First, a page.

Skip to content

We’ve spoken to a number of candidates recently who’ve told us they are looking for part time work in addition to their existing full-time job. In many cases it hadn’t occurred to them to attempt a salary discussion with their employer and simply ask for a pay rise before looking for additional work. 

Many people find these chats uncomfortable, but the truth is that the conversation is almost never as difficult as you think it’s going to be. Also, your employer may be totally oblivious to the fact that your financial necessities aren’t being met. If they knew you were considering taking up a second job, they might be far more amenable to discussing a pay rise than you had anticipated – especially if you are struggling.

Second jobs can create issues you might not have considered

If you decide to look for a second job in the industry you already work in for your primary job, this might actually be a conflict of interest. It could subsequently create problems for you with both employers – particularly if the two companies are in competition.

It’s important to always check your contract with your existing employer before you attempt to do other additional work. There might be a clause in there that rules it out completely.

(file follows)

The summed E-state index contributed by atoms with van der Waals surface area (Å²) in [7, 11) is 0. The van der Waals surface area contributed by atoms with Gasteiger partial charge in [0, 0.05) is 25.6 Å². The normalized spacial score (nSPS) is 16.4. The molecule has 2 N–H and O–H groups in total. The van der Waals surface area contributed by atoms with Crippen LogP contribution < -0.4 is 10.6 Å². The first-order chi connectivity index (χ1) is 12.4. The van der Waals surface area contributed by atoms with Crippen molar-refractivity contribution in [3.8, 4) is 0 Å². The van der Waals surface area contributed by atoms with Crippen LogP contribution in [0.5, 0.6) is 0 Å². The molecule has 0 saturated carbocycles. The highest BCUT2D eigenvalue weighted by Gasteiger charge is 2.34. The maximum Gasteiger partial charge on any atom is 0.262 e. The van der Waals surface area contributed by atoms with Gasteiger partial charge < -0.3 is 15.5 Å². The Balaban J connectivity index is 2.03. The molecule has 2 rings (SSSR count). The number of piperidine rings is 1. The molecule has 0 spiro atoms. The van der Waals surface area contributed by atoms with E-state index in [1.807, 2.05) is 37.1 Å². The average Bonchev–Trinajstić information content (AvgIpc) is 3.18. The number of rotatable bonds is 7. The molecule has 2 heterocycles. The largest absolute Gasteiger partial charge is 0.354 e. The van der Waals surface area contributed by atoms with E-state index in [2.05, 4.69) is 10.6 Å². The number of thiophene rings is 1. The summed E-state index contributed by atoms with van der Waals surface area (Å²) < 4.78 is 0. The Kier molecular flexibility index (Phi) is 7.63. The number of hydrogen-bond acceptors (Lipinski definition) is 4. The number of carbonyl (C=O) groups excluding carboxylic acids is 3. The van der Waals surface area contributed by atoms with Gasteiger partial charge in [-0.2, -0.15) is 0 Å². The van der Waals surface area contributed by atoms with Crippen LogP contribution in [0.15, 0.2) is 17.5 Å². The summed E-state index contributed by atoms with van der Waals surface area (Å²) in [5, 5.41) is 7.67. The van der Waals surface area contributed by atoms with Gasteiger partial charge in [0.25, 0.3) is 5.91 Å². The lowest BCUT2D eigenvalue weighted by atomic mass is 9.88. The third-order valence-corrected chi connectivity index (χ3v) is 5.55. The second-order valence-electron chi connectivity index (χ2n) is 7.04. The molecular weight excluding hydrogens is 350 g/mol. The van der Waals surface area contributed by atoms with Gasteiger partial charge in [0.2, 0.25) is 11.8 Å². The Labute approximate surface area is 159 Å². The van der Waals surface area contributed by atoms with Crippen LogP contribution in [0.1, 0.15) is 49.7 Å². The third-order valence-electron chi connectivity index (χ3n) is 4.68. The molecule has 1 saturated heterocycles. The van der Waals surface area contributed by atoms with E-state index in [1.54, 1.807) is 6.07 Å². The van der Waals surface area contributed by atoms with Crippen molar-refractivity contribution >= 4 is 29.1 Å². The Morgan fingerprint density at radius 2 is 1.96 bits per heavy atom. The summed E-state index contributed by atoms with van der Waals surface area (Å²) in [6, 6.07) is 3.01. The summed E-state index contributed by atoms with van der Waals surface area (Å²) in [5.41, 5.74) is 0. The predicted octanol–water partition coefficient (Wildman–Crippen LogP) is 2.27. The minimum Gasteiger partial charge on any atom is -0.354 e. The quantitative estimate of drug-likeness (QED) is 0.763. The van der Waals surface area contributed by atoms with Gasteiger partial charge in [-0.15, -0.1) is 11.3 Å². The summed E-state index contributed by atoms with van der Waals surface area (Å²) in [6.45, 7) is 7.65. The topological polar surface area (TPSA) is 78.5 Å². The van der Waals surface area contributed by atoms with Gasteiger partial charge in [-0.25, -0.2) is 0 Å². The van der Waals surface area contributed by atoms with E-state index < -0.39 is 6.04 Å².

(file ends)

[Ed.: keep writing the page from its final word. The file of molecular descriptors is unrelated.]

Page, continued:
Tips for having a salary discussion with your boss

If you decide to talk to your boss about your salary, be sure to come prepared with a list of positive things you’ve contributed to the business. Also, make sure you’ve benchmarked yourself against other similar roles by checking jobs platforms. Information and data are powerful for these sorts of conversations. Be succinct and don’t waffle. Ask yourself when prepping – “does this information help my case or is it irrelevant?”

Be honest about your personal position. Tell your boss that you’ve been looking into getting a second job to supplement your income. This will illustrate how important an increase is to you.

Talk to us  

If you’re unsure how to approach a salary conversation with your boss, don’t hesitate to reach out to one of our consultants. We’ll be able to give you an indication as to whether you’re currently being underpaid relative to the market; as well as providing you with some tips on how best to ask for a pay rise.